Multiplayer is catered for via the Faction Wars. You can align yourself with one faction and when you fight online you not only further your own rank but that of your chosen faction too. You can also choose the number of battles to fight in during this mode. The more battles you fight the higher the level of the player you’ll be facing off against. However, most battles aren’t too difficult as the other players’ characters are A.I. controlled. Making the two and three star fights fairly easy.
We touched on the in-app purchases a little earlier with some disdain. You’ll find a large number of items and characters to spend your in-game currencies on but will probably end up spending real money on some premium currency if you want to make your playing experience a little less stressful and more enjoyable. You can play Mortal Kombat X for free, but expect your progression to be quite slow.
DECKBUILDING AND STRATEGY
There isn’t much to cover here. Mortal Kombat X is a screen-basher of epic proportions. You can do little to influence a strategy in battle. Team building is only something you can do if you manage to acquire a larger number of the playable roster for your team. You’ll only ever get that far if you spend a huge number of hours playing or a bit of cash for easier character acquisition.
For the sake of survivability, you will want to purchase character add-ons for your main team. You will also want to level these guys up through online and extra missions to make sure they can take on the main missions with ease. Fuse cards as often as you can to increase their potency, which in turn will make gameplay much easier in the long run.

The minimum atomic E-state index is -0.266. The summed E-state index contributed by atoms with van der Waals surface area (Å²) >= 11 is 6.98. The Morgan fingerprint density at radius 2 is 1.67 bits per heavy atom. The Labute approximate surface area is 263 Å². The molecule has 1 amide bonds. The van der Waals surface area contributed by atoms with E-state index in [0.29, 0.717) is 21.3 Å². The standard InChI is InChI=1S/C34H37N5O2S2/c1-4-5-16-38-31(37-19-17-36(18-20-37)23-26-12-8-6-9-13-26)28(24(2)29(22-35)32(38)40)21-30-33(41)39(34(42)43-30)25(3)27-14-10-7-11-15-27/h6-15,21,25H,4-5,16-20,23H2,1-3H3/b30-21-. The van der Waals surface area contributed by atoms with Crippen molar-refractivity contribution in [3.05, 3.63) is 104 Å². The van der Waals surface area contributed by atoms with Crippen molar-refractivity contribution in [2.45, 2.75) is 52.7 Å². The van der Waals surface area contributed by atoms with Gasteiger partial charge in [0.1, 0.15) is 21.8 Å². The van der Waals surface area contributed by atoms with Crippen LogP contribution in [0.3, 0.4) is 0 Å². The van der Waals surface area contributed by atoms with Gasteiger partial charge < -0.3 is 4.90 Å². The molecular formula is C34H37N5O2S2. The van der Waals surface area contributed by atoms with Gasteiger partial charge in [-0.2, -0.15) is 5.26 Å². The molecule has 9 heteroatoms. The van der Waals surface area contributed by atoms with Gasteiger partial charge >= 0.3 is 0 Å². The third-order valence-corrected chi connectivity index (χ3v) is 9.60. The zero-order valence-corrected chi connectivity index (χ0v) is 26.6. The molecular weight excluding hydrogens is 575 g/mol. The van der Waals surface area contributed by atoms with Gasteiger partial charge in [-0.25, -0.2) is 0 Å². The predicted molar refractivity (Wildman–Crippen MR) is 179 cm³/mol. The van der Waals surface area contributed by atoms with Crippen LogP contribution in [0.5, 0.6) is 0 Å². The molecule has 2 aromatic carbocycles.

A few characters gain bonuses from being in the same team as other particular characters. Look for these and see if you can apply them to your team. Use characters that can freeze or stun enemies so you can get a few more free hits in after your special attack lands. Other than that, there isn’t much more strategic value to this game than what I’ve outlined above.
Mortal Kombat X is a visually impressive game for iOS and Android devices. The full beat-em-up versions are of a much higher caliber than the mobile versions, but the graphics here go a long way to making the game more enjoyable as a whole.
There are a few shortcomings, such as the repetitive battles and clear grasp for the wallet with the in-app purchases. These are fairly minor as the game can be played for free without the need to make any in-app purchases. They will increase your overall experience and make your life easier if you do, though.
I would have enjoyed if there was more of a story involved, as is seen in the console versions of the game. It would make you feel more connected to your team of characters and to the game as a whole. I find this to be either a relatively large oversight or laziness on behalf of the developers and publishers to allow this to come to market without something that makes the current Mortal Kombat series a little more enjoyable.
The card elements are minor, but if you’re looking to swipe and bash your way through some enemies, this game is as good as any brawler on mobiles and tablets.
For more screenshots, click here.